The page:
Obviously pitching is the devil’s work but don’t waste your time looking at it that way. Pitching is the way that you can mould your day to day life into the work you want. If you are in a rut writing, shooting or creating on one plane, switch it up and pitch something completely different. Lots of things will be rejected! C’est la vie! But you could end up making some extremely useful connections that will lead to all kinds of mad shit that you never expected to be doing. Once I was sent to Florida to go to a Star Wars convention and watched two Stormtroopers get married while standing next to Jar Jar Binks: that could be you!
Everyone has a side hustle
It can seem like everyone else is living like a king by creating two pieces of art a month while you’re scraping by on a constant grind. But the truth is, almost every creative freelancer has some kind of corporate work going on. If you’re a journalist, you probably have a copywriting gig or a sideline in moderating panels. If you’re in video, perhaps you do some consultancy for an ad agency, musicians write jingles or do session gigs. The stuff that we’re all shouting about isn’t necessarily the work that pays the bills. Some things you do for the love, not the money. There is absolutely no shame in having a well-paying corporate side hustle, as long as it doesn’t clash with your editorial independence.
Find a freelance buddy
Some days you just need to moan about people not paying their invoices or request a 3pm pub sesh; this is where your freelance BFF comes in. If none of your friends are cool hip 9-to-5-rejecters like you, try suggesting a drink to an acquaintance in the same boat (perhaps over Zoom, in this brave new world we’re in); just knowing that someone else is facing the same challenges as you makes a huge difference. It’s also really important to talk to other people in your industry about how much they’re being paid and quoting: no man is an island. Plus you can both clock off whenever you want.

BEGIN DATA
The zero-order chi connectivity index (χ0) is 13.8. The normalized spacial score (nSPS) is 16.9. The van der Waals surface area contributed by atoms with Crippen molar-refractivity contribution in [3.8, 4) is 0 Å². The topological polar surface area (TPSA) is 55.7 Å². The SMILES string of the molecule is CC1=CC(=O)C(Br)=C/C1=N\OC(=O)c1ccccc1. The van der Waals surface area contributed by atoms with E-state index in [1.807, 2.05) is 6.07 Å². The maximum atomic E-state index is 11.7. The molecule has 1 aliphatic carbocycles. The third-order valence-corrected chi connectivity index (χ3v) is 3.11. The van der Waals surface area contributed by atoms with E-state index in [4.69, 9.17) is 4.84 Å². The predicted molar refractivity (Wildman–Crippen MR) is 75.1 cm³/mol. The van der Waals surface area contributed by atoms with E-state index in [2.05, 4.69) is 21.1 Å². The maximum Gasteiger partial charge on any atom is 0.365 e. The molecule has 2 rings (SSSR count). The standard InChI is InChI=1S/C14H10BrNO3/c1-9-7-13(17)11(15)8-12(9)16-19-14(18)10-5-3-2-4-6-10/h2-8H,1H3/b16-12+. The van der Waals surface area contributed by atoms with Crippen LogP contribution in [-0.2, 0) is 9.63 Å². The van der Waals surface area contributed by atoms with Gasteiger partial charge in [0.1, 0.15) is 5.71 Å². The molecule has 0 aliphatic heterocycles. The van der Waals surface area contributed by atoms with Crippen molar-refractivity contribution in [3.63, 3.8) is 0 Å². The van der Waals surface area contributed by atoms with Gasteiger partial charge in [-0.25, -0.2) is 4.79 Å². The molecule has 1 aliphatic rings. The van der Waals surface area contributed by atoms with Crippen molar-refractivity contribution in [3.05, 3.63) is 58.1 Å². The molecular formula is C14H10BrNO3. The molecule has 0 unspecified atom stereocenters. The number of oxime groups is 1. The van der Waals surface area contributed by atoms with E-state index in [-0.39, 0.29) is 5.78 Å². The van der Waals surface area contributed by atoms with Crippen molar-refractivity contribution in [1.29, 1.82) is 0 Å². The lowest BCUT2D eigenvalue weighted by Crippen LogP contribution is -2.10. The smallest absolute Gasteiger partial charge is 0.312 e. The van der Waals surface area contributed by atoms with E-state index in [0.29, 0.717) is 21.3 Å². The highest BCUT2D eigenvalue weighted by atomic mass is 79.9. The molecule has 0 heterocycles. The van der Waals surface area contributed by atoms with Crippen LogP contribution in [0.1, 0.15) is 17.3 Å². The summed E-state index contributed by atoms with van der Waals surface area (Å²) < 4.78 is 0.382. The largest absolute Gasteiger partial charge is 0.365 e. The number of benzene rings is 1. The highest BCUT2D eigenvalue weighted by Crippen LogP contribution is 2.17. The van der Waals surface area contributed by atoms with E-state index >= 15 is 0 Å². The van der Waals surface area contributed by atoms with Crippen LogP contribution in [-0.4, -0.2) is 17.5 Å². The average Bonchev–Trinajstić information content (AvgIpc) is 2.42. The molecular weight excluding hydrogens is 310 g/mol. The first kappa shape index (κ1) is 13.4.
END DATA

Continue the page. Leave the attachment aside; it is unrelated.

Know your worth – and your rights
Talking to your freelance buddy about pay is a great start but it’s always worth having that conversation with as many people in your industry as you can. In light of recent events, there are multiple resources online for people looking to figure out fair rates too – this anonymous spreadsheet of freelance pay and this page that lays out who pays what are great places to start. If you’re asked to quote and aren’t sure what to say, don’t go in blind: ask around. When you start out, you’ll probably set up an invoice template: don’t forget to add your payment terms to that. You’re entitled to charge late payment fees if your client fails to pay you on time – if they still don’t pay a further 14 days after that, you can start charging interest. Here’s some copy to work with:
Payment terms are 30 days. Please be aware that according to the Late Payment of Commercial Debts (Interest) Act 1998, freelancers are entitled to claim a £40.00 late fee upon non-payment of debts after this time, at which point a new invoice will be submitted with the addition of this fee. If payment of the revised invoice is not received within a further 14 days, additional interest will be charged to the overdue account at a statutory rate of 8% plus Bank of England base of 0.25% totalling 8.25%.
It’s really ok if it’s not for you
Some people hate freelancing. They hate the lack of structure, they want paid holidays and sick days, they don’t want to sometimes work through the night because they messed about all day watching Netflix, they miss the office, they don’t like the admin. And that’s ok. You can set aside a day a week to job hunt, or take the first random job that comes along just to get out of it. It’s not for everyone. It’s definitely not the easiest way to live. But if you can make it work… boy oh boy, can it be great. You won’t want to go back.
Commission Mission was created by Young Guns Network and London In Stereo to commission 20 new and experienced freelance writers to create articles to inspire, inform and entertain young people in the music industry who are struggling during Covid-19.
The supporters who made this project possible were Association of Independent Music, London In Stereo, Musicians Union, Motive Unknown, PPL, Remi Harris Consulting, Small Green Shoots, Young Guns Network, Youth Music.